Hands-on Gear Review
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Pros: The Maximus is a high quality shell but doesn't have any specific features that stand out, as posrticularly great, from the other 18 jackets tested.
Cons: Mesh backing to hand pockets lets in meltig snow and wind, bulky boxy fit is less ergonomic that other top tier shells, Torso Flow side vents are inferior to pit zips because they don't vent as well and can be hard to open with a pack on.
Best Uses: All purpose
The Outdoor Research Maximus uses high quality Gore-Tex Pro Shell, but has a feature set and fit that are inferior to many other shells tested. We therefore, prefer other shells and can recommend the following options.
Stepping into the medium duty category, the 14.1 oz Patagonia Super Pluma is out highest rated all-purpose hardshell. Go for the Super Pluma if you demand handwarmer pockets and want one shell for skiing, hiking, climbing, and everything else.
For the most durable and versatile piece of mountain climbing body armor choose the Arcteryx Alpha SV. This shell represents the ultimate in simplicity and function, and boasts a slew of well-refined climbing specific features. The Alpha SV is ideal for climbing mountains that cross multiple climates: start low by bushwhacking through dense, wet forests and finish up high on technical ice and snow. The Alpha SV is much more durable than the Maximus. It’s also more durable and has more room for layering than any lightweight shell or the Super Pluma.
The Arcteryx Alpha FL is our top rated fast and light hardshell for climbing, ultralight hiking, and for use as an insurance piece. The Alpha FL weighs a mere 10.7 oz. and utilizes Gore's Active Shell membrane, which dumps expels moisture vapor faster than Gore Pro Shell; it’s best for high output activities, but it’s not as versatile, durable, or as warm as the Super Pluma, Super Alpine, or Alpha SV.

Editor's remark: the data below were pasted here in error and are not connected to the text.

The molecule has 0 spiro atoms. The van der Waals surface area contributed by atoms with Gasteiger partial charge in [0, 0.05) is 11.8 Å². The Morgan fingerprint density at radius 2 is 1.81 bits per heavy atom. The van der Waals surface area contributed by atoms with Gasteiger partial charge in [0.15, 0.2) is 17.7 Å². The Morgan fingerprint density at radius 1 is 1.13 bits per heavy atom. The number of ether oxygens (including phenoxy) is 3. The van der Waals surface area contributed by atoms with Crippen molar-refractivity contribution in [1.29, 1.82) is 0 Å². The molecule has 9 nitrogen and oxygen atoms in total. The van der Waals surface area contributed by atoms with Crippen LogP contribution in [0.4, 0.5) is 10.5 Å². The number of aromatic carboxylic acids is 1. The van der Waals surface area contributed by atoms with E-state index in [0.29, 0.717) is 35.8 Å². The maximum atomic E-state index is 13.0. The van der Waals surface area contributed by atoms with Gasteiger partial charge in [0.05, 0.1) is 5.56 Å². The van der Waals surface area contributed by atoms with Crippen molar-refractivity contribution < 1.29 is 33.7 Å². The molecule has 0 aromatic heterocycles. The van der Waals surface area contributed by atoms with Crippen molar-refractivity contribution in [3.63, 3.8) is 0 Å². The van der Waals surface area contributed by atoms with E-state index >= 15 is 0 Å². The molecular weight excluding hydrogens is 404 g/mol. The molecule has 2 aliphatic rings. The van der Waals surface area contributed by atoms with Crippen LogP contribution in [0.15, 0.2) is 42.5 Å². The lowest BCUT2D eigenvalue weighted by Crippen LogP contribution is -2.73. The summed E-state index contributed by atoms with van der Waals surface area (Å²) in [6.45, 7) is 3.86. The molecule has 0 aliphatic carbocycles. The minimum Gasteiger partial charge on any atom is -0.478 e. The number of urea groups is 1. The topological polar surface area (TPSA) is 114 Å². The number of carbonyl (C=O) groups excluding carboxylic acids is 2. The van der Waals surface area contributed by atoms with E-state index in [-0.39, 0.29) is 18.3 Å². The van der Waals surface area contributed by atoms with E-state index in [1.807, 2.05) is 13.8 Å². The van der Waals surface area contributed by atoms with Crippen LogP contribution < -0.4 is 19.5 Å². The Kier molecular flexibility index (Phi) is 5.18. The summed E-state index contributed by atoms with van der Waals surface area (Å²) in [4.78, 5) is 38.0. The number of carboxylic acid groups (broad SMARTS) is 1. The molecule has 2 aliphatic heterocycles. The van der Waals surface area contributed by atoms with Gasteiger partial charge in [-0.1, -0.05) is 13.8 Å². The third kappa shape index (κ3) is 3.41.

For those on a budget we recommend the Rab Stretch Neo. Available for around $350 this jacket is nearly half the price of the Arcteryx Alpha SV, weighs nearly the same amount, and has nearly the same feature set. It's an excellent value.
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OutdoorGearLab Editors' Hands-on Review
The Maximus is Outdoor Research's top-tier hardshell. It uses Gore Pro Shell, has two high-set handwarmer pockets and a helmet compatible hood.
The jacket is versatile in that it's made of good materials and has a fit that accommodates layering without being too bulky. But the shell falls below average in our rankings. First, its cut is simple and not particularly ergonomic. As you can see in our photos the jacket has straight tubular arms. Other shells, like the Patagonia Super Pluma and Alpine and Arcteryx Alpha SV have articulated elbows that feel more comfortable. Second, the Maximus has mesh-backed pockets that let in melting snow and ice. Solid pockets, found on almost all other hardshells, are better. And finally, our testers found the Maximus' Torso Flow side vents to be inferior to traditional pit zippers because they're not as easy to open on the go, and don't vent as well. Their main advantage is that they can be fully opened and used poncho style for high output hiking in vertically falling rain. That, however, requires unbuttoning the bottom and unzipping the sides, which can't be done while wearing a waistbelt.
A men's medium Maximus weighs 18.3 ounces on our scale. This is 4.2 ounces heavier than our highest rated all-purpose shell, the Patagonia Super Pluma, and 1.3 ounces heavier than the Arcteryx Alpha SV, our highest rated bomber mountaineering shell- which is better in every respect except price- than the Maximus.
Although the Maximus is $50 cheaper than other high quality shells (like the Patagonia Super Pluma) we believe that it's well worth the additional cost to get a better fitting and better featured shell.
— Max Neale
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OutdoorGearLab Member Reviews
Most recent review: June 26, 2012
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